Vacation souvenirs are the ultimate in kitsch, and nothing says "Florida vacation" more than knick-knacks featuring dolphins. Collectors who amass vintage Florida dolphin souvenirs know they can evoke fond memories of good times long ago, but they also capture a time that wasn't so great for the dolphins involved. The first Florida aquarium featuring dolphins opened in 1938 to enthusiastic crowds. A decade later, such attractions began training dolphins to perform tricks for paying audiences. The craze for dolphins peaked in the 1960s when the TV show Flipper became a hit. While the tourists kept coming to watch the intelligent marine mammals perform impressive stunts, research on dolphin intelligence plus the proliferation of smaller, cheaper attractions caused a shift in public consciousness about the ethics of keeping captive dolphins.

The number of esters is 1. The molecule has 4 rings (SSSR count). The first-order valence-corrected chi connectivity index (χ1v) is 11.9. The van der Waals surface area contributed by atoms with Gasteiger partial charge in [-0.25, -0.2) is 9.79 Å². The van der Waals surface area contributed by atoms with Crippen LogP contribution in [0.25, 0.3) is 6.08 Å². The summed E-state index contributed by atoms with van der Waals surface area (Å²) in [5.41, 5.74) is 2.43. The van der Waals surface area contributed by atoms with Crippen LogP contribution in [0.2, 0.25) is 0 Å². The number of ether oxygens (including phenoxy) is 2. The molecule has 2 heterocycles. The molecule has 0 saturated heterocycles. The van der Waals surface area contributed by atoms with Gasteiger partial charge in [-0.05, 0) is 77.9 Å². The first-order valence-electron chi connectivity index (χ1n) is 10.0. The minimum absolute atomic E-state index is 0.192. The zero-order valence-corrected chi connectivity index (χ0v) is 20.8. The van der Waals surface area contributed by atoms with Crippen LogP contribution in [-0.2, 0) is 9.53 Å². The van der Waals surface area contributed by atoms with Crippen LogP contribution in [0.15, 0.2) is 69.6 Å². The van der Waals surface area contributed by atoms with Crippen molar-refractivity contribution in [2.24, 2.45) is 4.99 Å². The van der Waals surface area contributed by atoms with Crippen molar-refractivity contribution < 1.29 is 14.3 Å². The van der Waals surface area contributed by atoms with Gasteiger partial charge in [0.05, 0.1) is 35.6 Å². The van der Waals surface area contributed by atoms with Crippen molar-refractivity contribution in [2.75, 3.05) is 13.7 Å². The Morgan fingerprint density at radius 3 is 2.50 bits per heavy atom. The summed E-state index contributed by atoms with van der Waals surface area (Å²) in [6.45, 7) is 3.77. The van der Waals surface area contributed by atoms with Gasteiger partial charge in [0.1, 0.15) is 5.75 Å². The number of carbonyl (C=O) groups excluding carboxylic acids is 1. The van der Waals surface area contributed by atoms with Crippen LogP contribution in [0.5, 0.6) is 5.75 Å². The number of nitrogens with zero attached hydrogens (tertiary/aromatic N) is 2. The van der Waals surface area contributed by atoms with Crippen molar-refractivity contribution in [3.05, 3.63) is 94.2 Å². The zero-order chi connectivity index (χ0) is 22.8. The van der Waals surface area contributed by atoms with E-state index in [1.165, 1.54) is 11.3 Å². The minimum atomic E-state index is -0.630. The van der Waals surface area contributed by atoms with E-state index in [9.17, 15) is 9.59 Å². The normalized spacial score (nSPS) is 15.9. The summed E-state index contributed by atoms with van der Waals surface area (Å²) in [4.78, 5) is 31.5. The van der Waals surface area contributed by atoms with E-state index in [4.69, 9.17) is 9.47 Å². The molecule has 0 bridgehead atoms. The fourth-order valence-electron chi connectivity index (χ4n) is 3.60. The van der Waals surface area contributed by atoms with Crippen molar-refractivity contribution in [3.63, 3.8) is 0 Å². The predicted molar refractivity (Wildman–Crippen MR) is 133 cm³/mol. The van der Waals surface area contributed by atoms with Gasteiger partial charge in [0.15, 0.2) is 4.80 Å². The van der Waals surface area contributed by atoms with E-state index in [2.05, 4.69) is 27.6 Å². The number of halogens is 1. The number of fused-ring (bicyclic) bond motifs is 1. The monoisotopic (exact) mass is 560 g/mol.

In fact, evidence was piling up that the experiences of captive marine mammals were pretty grim. Even though marine biologists continued to refine their abilities to keep dolphins alive, animal activists argued it was cruel to keep intelligent mammals in a tank, no matter what the size. Dolphins in the wild swim hundreds of miles a day and interact with an underwater world of other creatures. Dolphins in captivity often engage in repetitive behaviors, self-injure, and become aggressive to trainers or other animals.
Above all, it was clear that captivity shortened dolphins’ life span: Bottlenose dolphins can live for an average of 40 years in the wild. But captive dolphins only make it an average of 5.
Just capturing the dolphins was extraordinarily stressful and terrifying for the animals, to say nothing of imprisoning them, sometimes in solitary confinement, in bare tanks only large enough to swim circles in. Training them and displaying them posed additional dangers.
Still, it took decades for the marine mammal shows to die out. Read about the rise and fall of dolphin parks at Collectors Weekly.